Because the nominative and accusative are identical except for masculine singular, I have thought about how this could create an ambiguity.
To use the example from Anja's video (https://www.youtube.com/watch?v=8VowGvnRU_s)
Der Hund beißt den Mann
Den Mann beißt der Hund
The subject/object distinction is clearly defined by the cases of the articles.
But what if I change the genders?
Die Katze beißt die Frau
Die Frau beißt die Katze
In this example, the cases have the same forms - how is problem this resolved? Do we rely on word order to distinguish between subject and object, as in English, or is it just ambiguous, and I am left to determine from context, that it makes for more sense for the cat to be doing the biting?
Yeah, in 99% of all cases, in order to figure out Germans would apply this fallback assumption: the regular order is subject, predicate, object. Like in English.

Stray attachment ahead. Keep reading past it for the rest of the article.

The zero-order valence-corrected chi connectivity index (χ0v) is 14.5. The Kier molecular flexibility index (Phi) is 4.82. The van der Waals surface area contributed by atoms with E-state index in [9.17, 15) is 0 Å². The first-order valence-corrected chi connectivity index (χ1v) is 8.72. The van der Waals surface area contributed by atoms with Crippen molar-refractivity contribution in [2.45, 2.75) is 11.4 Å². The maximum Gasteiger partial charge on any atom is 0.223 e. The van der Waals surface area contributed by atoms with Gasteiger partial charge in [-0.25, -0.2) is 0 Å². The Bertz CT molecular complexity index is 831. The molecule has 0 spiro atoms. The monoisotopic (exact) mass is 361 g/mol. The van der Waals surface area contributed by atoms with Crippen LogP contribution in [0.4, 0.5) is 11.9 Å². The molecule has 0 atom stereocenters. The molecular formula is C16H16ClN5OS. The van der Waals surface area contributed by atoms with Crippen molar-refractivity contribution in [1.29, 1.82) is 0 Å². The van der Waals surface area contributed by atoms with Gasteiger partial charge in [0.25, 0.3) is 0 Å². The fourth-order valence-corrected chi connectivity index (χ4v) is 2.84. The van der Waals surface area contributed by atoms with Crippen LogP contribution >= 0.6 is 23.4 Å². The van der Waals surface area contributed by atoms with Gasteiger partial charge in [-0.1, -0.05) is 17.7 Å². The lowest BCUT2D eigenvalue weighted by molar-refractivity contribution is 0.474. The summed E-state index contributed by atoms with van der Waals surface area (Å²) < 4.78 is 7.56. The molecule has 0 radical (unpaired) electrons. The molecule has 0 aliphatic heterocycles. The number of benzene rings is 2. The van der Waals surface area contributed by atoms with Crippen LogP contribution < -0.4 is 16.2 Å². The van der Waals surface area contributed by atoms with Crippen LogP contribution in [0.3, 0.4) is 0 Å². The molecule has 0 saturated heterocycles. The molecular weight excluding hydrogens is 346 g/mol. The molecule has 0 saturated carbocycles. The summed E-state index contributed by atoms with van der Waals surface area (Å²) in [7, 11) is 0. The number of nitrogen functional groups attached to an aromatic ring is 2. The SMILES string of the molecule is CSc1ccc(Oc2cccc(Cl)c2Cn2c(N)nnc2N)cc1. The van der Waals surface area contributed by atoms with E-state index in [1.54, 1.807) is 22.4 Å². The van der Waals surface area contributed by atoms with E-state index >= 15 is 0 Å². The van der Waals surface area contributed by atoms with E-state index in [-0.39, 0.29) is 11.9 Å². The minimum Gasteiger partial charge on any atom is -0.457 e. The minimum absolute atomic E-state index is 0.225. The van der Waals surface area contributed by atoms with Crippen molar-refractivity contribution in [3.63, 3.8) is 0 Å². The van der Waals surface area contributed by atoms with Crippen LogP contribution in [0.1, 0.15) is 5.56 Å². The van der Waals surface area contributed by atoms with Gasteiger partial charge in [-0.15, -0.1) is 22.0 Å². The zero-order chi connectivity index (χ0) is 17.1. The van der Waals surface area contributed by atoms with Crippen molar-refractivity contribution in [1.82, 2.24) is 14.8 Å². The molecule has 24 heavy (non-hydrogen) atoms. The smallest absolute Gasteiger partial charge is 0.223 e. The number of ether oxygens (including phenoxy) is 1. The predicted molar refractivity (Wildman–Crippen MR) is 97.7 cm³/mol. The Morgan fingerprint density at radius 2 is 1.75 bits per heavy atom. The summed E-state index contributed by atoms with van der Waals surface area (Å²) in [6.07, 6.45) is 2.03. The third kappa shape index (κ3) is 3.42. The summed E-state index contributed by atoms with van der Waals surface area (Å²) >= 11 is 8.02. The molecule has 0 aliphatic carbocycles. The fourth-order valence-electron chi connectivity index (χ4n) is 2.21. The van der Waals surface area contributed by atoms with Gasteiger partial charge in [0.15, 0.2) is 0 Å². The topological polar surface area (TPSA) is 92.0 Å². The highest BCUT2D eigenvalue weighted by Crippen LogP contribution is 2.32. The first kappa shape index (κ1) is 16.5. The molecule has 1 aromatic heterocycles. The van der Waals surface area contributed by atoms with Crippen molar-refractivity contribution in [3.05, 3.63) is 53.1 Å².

Btw. In all Indo European languages accusative and nominative neuter nouns look the same. So this ambiguity is not a specific German problem.
...as in English
you get the same thing in spoken English:
Is I said the sparrow
"I", said the sparrow,
or: I said, "The sparrow"
That's not really the same thing. I meant assuming S-V-O word order as the default, as is done in English.
Also, in addition to the other responses: intonation can help with the meaning (only in spoken form, obviously).
Let's say, person A says "Die Katze beißt die Frau" (The cat bites the woman).
But person B didn't quite understand and asks "Wen beißt die Katze?" (Who does the cat bite?).
Then person A answers "Die Frau beißt die Katze", (It's the woman that the cat bites) and here, you would somehow emphasize Die Frau, (the woman). I can't think of other situations in daily life where you would chose this rather strange and confusing structure. But in this particulat case, I've actually heard it being said in that way.